|CD11c||ab52632, ab11029||abcam, Cambridge, UK||IHC 1:100; WB 1:500|
|CD163||ab182422||abcam, Cambridge, UK||IHC 1:100; WB 1:500|
|CD206||ab64693||abcam, Cambridge, UK||IHC 1:100; WB 1:500|
|CD36||SC-70644||Santa Cruz Biotechnology, TX, USA||IHC 1:100; WB 1:500|
|DRP1||sc-271583||Santa Cruz Biotechnology, TX, USA||WB 1:500|
|DRP1 (Tyr504)||PA5-105983||Thermo Fisher Scientific, MA, USA||IHC 1:100; WB 1:500|
|F4/80||CI:A3-1||Thermo Fisher Scientific, MA, USA||IHC 1:100; WB 1:500|
|HIF1||ab179483||abcam, Cambridge, UK||IHC 1:100; WB 1:500|
|Histone||SC-56616||Santa Cruz Biotechnology, TX, USA||WB 1:500|
|LC3B||GTX127375||GeneTex, CA, USA||IHC 1:100; WB 1:500|
|MCP-1||ab7202||abcam, Cambridge, UK||IHC 1:100; WB 1:500|
|Mitofusin 1||ab126575||abcam, Cambridge, UK||IHC 1:100; WB 1:500|
|MMP9||AB19016||Millipore, Burlington, MA, USA||IHC 1:100; WB 1:500|
|Parkin||GTX39745||GeneTex, CA, USA||IHC 1:100; WB 1:500|
||ab54481||abcam, Cambridge, UK||IHC 1:100; WB 1:500|
|SIRT1||ab110304||abcam, Cambridge, UK||IHC 1:100; WB 1:500|
|SQSTM/p62||GTX100685||GeneTex, CA, USA||WB 1:500|
|SQSTM/p62 (Ser403)||GTX128171||GeneTex, CA, USA||IHC 1:100; WB 1:500|
|SREBP-1||SC-366||Santa Cruz Biotechnology, TX, USA||IHC 1:100; WB 1:500|
|Tmem26||PA5-23477||Thermo Fisher Scientific, Waltham, MA, USA||IHC 1:100; WB 1:500|
|UCP1||ab10983||abcam, Cambridge, UK||IHC 1:100; WB 1:500|
|VEGF||ab69479||abcam, Cambridge, UK||IHC 1:100; WB 1:500|
|Goat anti-mouse IgG||Ap124P||MilliporeSigma, USA||WB 1:5000|
|Goat anti-rabbit IgG||111-065-003||Jackson ImmunoResearch Laboratories, PA, USA||WB 1:5000|
|Goat anti-rat IgG||112-065-003||Jackson ImmunoResearch Laboratories, PA, USA||WB 1:5000|
Tissues were homogenized in T-PER™ Tissue Protein Extraction
Reagent (0.30 mg tissue/200
Total RNA was extracted from 0.2 g liver and EWAT tissues using 1 mL of TRIzol
(Thermo Fisher Scientific, MA, USA). The cDNA was reverse transcribed from RNA
using a High-Capacity cDNA Reverse Transcription Kit (Thermo Fisher Scientific,
MA,USA) according to the manufacturer’s instructions. The cDNA samples were
amplified by qRT-PCR using SYBR Green I (Roche, Switzerland). For qPCR, the
following thermocycling conditions were applied: Initial denaturation at 95
°C for 5 min, followed by 35 cycles of denaturation at 94 °C
for 30 sec, annealing at 55 °C for 30 sec, and elongation at 72
°C for 0.5 min, before holding at 4 °C. By utilizing the
|Gene||Forward (5′→3′)||Reverse (5′→3′)||Accession No.||Reference|
|Core II/Complex III||ccattggaaatgcagaggca||ggctggtgacttcctttggc||NM_025899.2|||
Crude mitochondrial fraction was extracted from liver and EWAT using Mitochondria Isolation Kit (Thermo Fisher Scientific, MA, USA) for Tissue followed by manufacturer’s instructions. With the assistance of the Bio-Rad Rapid Coomassie kit, the proteins were measured. For measurement of mitochondrial Complex I, III, and IV activity in liver and EWAT, using Mitochondrial Complex activity Assay Kit, respectively. For measurement of Citrate synthase activity and MDA using Colorimetric Assay kit followed by manufacturer’s instructions.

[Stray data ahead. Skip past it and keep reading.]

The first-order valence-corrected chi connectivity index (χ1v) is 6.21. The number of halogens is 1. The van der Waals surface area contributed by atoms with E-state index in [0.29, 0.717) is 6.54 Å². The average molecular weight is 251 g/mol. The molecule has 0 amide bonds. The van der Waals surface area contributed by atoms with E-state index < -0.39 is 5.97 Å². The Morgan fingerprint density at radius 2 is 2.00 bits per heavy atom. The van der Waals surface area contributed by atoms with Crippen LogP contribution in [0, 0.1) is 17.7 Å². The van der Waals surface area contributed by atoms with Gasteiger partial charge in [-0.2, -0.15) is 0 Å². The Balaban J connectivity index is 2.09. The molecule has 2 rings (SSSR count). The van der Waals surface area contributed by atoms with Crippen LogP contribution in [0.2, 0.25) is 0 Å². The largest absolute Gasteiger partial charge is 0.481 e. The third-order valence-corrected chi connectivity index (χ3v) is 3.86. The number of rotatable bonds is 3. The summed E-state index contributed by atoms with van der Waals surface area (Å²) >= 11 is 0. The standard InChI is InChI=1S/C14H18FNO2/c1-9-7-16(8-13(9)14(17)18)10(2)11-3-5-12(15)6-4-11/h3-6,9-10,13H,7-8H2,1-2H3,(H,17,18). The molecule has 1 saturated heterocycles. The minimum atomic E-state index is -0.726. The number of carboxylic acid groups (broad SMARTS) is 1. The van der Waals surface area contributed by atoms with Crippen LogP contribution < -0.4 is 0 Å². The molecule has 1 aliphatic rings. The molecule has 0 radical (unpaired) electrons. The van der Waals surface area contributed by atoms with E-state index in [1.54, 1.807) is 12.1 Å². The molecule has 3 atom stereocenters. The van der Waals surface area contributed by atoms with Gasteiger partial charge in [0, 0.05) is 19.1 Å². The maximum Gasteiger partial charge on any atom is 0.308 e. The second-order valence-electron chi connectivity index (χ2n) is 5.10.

Examinations of serum TNF alpha, MCP-1 and IL-1
All data are expressed as means
A typical GGCLT HPLC-UV chromatography fingerprint profile was obtained and six major constituents were identified (Fig. 1). The well-separated peaks with retention times of 65 min and perentage of compound in GGCLT (lyophilizate, %) were identified as follows: (1) Puerarin (15.07 min, 28.90%); (2) Baicalin (33.55 min, 11.67%); (3) Berberine (40.15 min, 7.77); (4) Baicalein (49.81 min, 0.54%); (5) Glycyrrhizic acid (50.42 min, 1.22); (6) Wogonin (54.35 min, 0.28%) (Table 3). Puerarin is the bioactive ingredient of Puerariae Radix; baicalin, baicalein, wogonin are the bioactive ingredient of Scutellariae Radix; berberine is the bioactive ingredient of Coptidis Rhizoma; and glycyrrhizic acid is the bioactive ingredient of Glycyrrhizae Radix. Based on the results, Puerarin was found to be the most abundant compound of GGCLT (lyophilizate), followed by baicalin, berberine, glycyrrhizic acid, baicalein, and wogonin. In addition, the 3D-HPLC fingerprint and the structure of compounds are shown (Fig. 1).
|No.||Compound||Retention time (min)||Percentage of compound in GGCLT (lyophilizate, %)||Weight of compound in GGCLT (lyophilizate, mg/g)|
A total of 26 genes overlapped between 512 target genes of the active compounds
of GGCLT and 163 fatty liver related genes (Fig. 2A). Then, a PPI network was
constructed based on 26 overlapped genes between target proteins and fatty liver
relate genes (Fig. 2B). We found the network contained 26 nodes with interaction
GGCLT target prediction, creation of the PPI network, and analysis of enriched GO and KEGG pathways. Venn plot of the overlapped genes between targets of the active compounds of GGCLT and fatty liver related genes (A). The hub genes in the protein-protein interaction (PPI) network (B). PPI network of the 26 overlapped genes between target proteins of the active compounds of GGCLT and fatty liver related genes. Data show the top 5 remarkably enriched items in the cell component (CC), biological process (BP), molecular function (MF) (C). Data show the top 22 remarkably enriched items in the KEGG pathways (D).